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Following the format of the first volume "South Africa: In Transition to What?" (1988), each of the chapters in this new volume focuses on a segment of the jigsaw puzzle from which South Africa's future will be assembled and is datelined to emphasise how the situation, event, or issue being addressed appeared through a particular set of lenses at a particular time. This collection seeks to impress upon readers (especially Americans) that the shape of the post-apartheid South Africa now emerging is being determined primarily by internal factors. "Eminent Persons" interlocutors, distinguished advisory committees, economic and diplomatic sanctions, and other externally devised initiatives affected, but could not mandate how South Africa's long-fractured society would find its way. The contributors to this volume come from a range of geographical and professional bases, but share one important qualification: residence or repeated physical presence in South Africa.
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Table of Contents

Foreword by Helen Kitchen Contributors to this Volume Why Racial Reconciliation Is Possible in South Africa by Steven McDonald The Botha Era: An End or a Beginning? by Brian Pottinger The ANC: From Symbol to Political Party by Marina Ottaway Pretoria's Nuclear Diplomacy by Robert S. Jaster The South African Military Reassesses Its Priorities by Robert S. Jaster The SADF Revisited by Herbert M. Howe Reconstructing Education for a New South Africa by Bruce McKenney Why South Africa's Transition Is Unique by Frederik van Zyl Slabbert The March 1992 Referendum by Marina Ottaway Is Democracy Achievable in Russia and/or South Africa? by Patti Waldmeir Post-apartheid South Africa: Steps Taken, the Path Ahead by Witney W. Schneidman Southern Africa in the Year 2000: An Optimistic Scenario by Millard W. Arnold Index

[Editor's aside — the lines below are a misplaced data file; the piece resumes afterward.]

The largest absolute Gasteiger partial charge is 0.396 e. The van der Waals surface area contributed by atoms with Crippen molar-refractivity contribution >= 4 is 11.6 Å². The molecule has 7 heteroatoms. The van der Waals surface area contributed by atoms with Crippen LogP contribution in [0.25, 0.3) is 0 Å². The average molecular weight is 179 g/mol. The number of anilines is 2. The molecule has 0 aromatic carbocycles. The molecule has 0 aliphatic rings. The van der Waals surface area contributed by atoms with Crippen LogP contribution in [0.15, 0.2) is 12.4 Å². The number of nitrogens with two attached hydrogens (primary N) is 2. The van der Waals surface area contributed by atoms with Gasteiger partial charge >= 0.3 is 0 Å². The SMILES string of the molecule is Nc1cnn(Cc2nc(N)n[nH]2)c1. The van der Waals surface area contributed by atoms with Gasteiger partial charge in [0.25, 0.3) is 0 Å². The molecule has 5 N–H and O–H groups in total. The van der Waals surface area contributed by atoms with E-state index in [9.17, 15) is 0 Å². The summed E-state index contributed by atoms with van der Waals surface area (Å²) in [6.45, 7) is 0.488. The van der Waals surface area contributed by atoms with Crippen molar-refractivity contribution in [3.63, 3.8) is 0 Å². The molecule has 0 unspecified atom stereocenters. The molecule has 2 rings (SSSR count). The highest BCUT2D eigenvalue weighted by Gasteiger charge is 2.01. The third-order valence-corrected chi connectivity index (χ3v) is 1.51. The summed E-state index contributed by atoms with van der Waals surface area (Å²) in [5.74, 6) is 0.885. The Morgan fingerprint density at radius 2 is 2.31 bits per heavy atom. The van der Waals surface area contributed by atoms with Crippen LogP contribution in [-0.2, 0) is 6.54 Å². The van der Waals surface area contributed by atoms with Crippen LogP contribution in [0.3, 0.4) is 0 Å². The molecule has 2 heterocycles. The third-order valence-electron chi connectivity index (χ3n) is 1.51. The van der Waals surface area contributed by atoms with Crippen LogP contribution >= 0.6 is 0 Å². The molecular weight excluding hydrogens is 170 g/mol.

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Following the format of the first volume of South Africa: In Transition to What? (1988), each of the chapters in this second volume focuses on a specific segment of the jigsaw puzzle from which South Africa's future will be assembled, and is datelined to emphasize how the situation, event, or issue being addressed appeared through a particular set of lenses at a particular time in what is likely to be a prolonged transition.

About the Author

HELEN KITCHEN is Director of the African Studies Program at the Center for Strategic and International Studies in Washington, D.C.J. COLEMAN KITCHEN is a fellow of the African Studies Program at the Center for Strategic and International Studies.

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